What is Social Anxiety Disorder? Mental Health Help with Kati Morton
Social anxiety is a discomfort or a fear when a person is in social interactions that involve a concern about being judged or evaluated by others. It is typically characterized by an intense fear of what others are thinking about them (specifically fear of embarrassment, criticism, or rejection), which results in the individual feeling insecure, not good enough for other people, and/or the assumption that peers will automatically reject them. Developmental social anxiety occurs early in childhood as a normal part of the development of social functioning, and is a stage that most children grow out of, but it may persist or resurface and grow into chronic social anxiety. People vary in how often they experience social anxiety and in which kinds of situations.
A psychopathological (chronic and disabling) form of social anxiety is called social phobia or social anxiety disorder, and is a chronic problem that can result in a reduced quality of life. It is approximated that roughly 40 million American adults ages 18 and older (18.1%) have an anxiety disorder. The difference between social anxiety and normal apprehension of social situations is that social anxiety involves an intense feeling of fear in social situations and especially situations that are unfamiliar or in which one will be watched or evaluated by others. The feeling of fear is extremely intense in these types of situations, occasionally causing one to become so worried that he or she feels anxious just thinking about them and will go to great lengths to avoid them.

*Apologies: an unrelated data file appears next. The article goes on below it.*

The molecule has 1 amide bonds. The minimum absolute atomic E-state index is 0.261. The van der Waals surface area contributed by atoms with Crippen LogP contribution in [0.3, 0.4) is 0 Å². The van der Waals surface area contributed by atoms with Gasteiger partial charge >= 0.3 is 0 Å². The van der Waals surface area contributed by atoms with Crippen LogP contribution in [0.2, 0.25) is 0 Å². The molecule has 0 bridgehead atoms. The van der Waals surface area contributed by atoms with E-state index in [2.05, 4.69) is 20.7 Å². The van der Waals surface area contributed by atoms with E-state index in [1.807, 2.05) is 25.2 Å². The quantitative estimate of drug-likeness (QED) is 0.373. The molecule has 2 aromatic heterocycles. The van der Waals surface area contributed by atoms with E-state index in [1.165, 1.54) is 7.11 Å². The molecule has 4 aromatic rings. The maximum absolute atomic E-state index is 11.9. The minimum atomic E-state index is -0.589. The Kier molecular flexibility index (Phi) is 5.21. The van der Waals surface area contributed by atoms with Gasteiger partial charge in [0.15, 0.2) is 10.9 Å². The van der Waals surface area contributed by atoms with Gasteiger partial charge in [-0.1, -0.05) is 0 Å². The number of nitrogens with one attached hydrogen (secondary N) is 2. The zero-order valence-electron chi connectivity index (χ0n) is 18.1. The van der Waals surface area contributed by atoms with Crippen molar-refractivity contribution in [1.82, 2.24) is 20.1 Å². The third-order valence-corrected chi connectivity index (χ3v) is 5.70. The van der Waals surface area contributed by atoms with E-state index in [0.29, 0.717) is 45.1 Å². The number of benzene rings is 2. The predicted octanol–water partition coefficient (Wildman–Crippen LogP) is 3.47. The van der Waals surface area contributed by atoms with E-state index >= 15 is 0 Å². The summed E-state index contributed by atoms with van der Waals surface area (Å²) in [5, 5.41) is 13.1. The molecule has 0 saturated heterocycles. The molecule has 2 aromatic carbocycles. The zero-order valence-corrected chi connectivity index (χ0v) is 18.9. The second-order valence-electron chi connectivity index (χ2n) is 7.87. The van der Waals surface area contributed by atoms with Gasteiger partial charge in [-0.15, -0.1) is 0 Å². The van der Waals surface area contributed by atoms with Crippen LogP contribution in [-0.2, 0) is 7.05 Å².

Overcoming social anxiety depends on the person and the situation. In some cases it can be relatively easy—just a matter of time for many individuals—yet for some people social anxiety can become a very difficult, painful and even disabling problem that is chronic in nature. The reasons are unknown. Social anxiety can be related to shyness or anxiety disorders or other emotional or temperamental factors, but its exact nature is still the subject of research and theory and the causes may vary depending on the individual. Recovery from chronic social anxiety is possible in many cases, but usually only with some kind of therapy or sustained self-help or support group work.
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